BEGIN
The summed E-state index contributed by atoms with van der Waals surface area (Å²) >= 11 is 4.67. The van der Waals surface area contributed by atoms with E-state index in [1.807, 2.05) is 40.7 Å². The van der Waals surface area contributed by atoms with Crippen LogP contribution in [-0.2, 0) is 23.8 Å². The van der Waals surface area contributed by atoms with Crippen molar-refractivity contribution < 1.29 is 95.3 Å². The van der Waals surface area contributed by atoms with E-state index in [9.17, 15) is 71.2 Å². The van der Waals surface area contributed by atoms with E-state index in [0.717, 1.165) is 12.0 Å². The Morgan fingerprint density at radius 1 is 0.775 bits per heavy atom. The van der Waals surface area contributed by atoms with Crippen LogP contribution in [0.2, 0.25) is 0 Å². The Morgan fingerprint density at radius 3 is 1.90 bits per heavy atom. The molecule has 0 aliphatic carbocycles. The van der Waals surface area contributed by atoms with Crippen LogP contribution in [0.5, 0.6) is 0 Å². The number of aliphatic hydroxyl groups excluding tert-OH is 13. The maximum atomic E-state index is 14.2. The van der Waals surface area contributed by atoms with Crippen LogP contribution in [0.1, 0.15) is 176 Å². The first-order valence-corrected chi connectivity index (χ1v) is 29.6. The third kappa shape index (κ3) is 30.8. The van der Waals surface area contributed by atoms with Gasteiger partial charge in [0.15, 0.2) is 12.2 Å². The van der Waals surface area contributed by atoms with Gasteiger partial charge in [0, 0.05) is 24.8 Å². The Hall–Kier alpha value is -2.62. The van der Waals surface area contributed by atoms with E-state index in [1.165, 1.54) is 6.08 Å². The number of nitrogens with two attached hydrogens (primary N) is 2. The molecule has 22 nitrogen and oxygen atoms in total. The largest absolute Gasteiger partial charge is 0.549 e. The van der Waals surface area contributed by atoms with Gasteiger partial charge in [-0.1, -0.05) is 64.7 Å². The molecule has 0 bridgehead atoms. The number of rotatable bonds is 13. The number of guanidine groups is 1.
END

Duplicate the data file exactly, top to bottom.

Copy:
The summed E-state index contributed by atoms with van der Waals surface area (Å²) >= 11 is 4.67. The van der Waals surface area contributed by atoms with E-state index in [1.807, 2.05) is 40.7 Å². The van der Waals surface area contributed by atoms with Crippen LogP contribution in [-0.2, 0) is 23.8 Å². The van der Waals surface area contributed by atoms with Crippen molar-refractivity contribution < 1.29 is 95.3 Å². The van der Waals surface area contributed by atoms with E-state index in [9.17, 15) is 71.2 Å². The van der Waals surface area contributed by atoms with E-state index in [0.717, 1.165) is 12.0 Å². The Morgan fingerprint density at radius 1 is 0.775 bits per heavy atom. The van der Waals surface area contributed by atoms with Crippen LogP contribution in [0.2, 0.25) is 0 Å². The Morgan fingerprint density at radius 3 is 1.90 bits per heavy atom. The molecule has 0 aliphatic carbocycles. The van der Waals surface area contributed by atoms with Crippen LogP contribution in [0.5, 0.6) is 0 Å². The number of aliphatic hydroxyl groups excluding tert-OH is 13. The maximum atomic E-state index is 14.2. The van der Waals surface area contributed by atoms with Crippen LogP contribution in [0.1, 0.15) is 176 Å². The first-order valence-corrected chi connectivity index (χ1v) is 29.6. The third kappa shape index (κ3) is 30.8. The van der Waals surface area contributed by atoms with Gasteiger partial charge in [0.15, 0.2) is 12.2 Å². The van der Waals surface area contributed by atoms with Gasteiger partial charge in [0, 0.05) is 24.8 Å². The Hall–Kier alpha value is -2.62. The van der Waals surface area contributed by atoms with E-state index in [1.165, 1.54) is 6.08 Å². The number of nitrogens with two attached hydrogens (primary N) is 2. The molecule has 22 nitrogen and oxygen atoms in total. The largest absolute Gasteiger partial charge is 0.549 e. The van der Waals surface area contributed by atoms with Gasteiger partial charge in [-0.1, -0.05) is 64.7 Å². The molecule has 0 bridgehead atoms. The number of rotatable bonds is 13. The number of guanidine groups is 1.